Home Interpersonal & Group Psychology Disclosure / Feedback The New Johari Window #29: Quadrant Three: The Three Schools of Thought

The New Johari Window #29: Quadrant Three: The Three Schools of Thought

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Articulating Strengths

The American school would propose—especially in its recent emphasis on the appreciative perspective—that we reveal our strengths through movement of Quad Three material to Quad One so that these strengths might be effectively used in a specific interpersonal relationship or group. In Chapter Two I presented the Window of Strength and suggested that many of the strengths of which we are aware are not shared with other people. In seeking to be modest, we don’t tell other people what we know or what we can do.

In attempting to avoid accountability and responsibility, we fail to tell other people that we actually could be of some assistance in accomplishing a specific task. When we retain a large Quad Three and do not share its positive aspects, then according to the American school, these positive aspects are less likely to expand and are more likely to atrophy. When these strengths are disclosed and used, they are more likely to further mature and be extended into many different domains. This resides at the heart of the American school’s optimism about moving Quad Three material into Quad One.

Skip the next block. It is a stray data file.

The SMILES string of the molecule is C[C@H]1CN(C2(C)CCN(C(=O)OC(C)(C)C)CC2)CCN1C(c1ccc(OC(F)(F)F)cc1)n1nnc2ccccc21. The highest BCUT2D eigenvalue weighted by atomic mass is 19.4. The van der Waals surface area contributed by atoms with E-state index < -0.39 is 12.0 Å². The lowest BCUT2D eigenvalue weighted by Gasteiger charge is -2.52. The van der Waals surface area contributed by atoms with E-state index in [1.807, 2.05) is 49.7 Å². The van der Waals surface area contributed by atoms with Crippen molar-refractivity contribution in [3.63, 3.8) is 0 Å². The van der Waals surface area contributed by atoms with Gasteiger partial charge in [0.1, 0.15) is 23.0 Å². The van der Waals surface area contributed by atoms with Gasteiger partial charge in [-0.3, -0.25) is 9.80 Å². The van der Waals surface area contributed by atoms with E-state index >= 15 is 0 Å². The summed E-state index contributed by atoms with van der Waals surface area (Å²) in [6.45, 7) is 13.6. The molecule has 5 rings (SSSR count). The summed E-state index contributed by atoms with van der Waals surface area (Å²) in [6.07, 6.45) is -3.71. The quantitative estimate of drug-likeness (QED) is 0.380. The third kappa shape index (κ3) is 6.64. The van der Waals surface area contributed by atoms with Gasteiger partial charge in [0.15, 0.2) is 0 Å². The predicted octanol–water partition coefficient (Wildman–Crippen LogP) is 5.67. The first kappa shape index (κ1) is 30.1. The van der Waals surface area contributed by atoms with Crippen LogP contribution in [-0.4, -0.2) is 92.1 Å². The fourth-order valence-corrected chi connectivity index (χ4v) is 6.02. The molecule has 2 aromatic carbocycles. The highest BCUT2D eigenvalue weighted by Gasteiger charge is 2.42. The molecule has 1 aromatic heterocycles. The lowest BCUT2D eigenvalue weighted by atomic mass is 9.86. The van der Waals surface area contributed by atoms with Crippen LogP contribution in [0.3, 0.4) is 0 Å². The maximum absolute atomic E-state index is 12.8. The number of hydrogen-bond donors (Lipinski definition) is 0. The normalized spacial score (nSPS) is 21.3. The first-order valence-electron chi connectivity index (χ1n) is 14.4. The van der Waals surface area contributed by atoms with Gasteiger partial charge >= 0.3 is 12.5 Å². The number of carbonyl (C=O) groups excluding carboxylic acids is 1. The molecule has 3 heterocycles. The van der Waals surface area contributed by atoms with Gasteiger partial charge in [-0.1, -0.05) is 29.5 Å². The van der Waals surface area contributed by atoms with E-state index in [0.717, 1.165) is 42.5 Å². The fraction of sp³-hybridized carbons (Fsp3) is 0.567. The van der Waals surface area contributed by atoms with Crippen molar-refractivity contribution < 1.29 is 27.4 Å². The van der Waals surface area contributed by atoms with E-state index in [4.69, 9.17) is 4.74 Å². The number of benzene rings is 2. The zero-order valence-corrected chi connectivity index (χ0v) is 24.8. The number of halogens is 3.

Personal Learning

There is a second reason, according to the American school, for moving Quad Three material into Quad One. Disclosure allows us to test out reality and (even more importantly) our own personal assumptions about this reality. The person or group to whom we are disclosing can disagree with us or provide evidence to demonstrate that what we have to say is not accurate. They can also agree with us. In a safe and healthy setting (where honest disagreement is acceptable), this agreement can be of great value in helping us arrive at some sense of reality, independent of our own assumptions and social constructions (to which we will turn when considering the Continental school).

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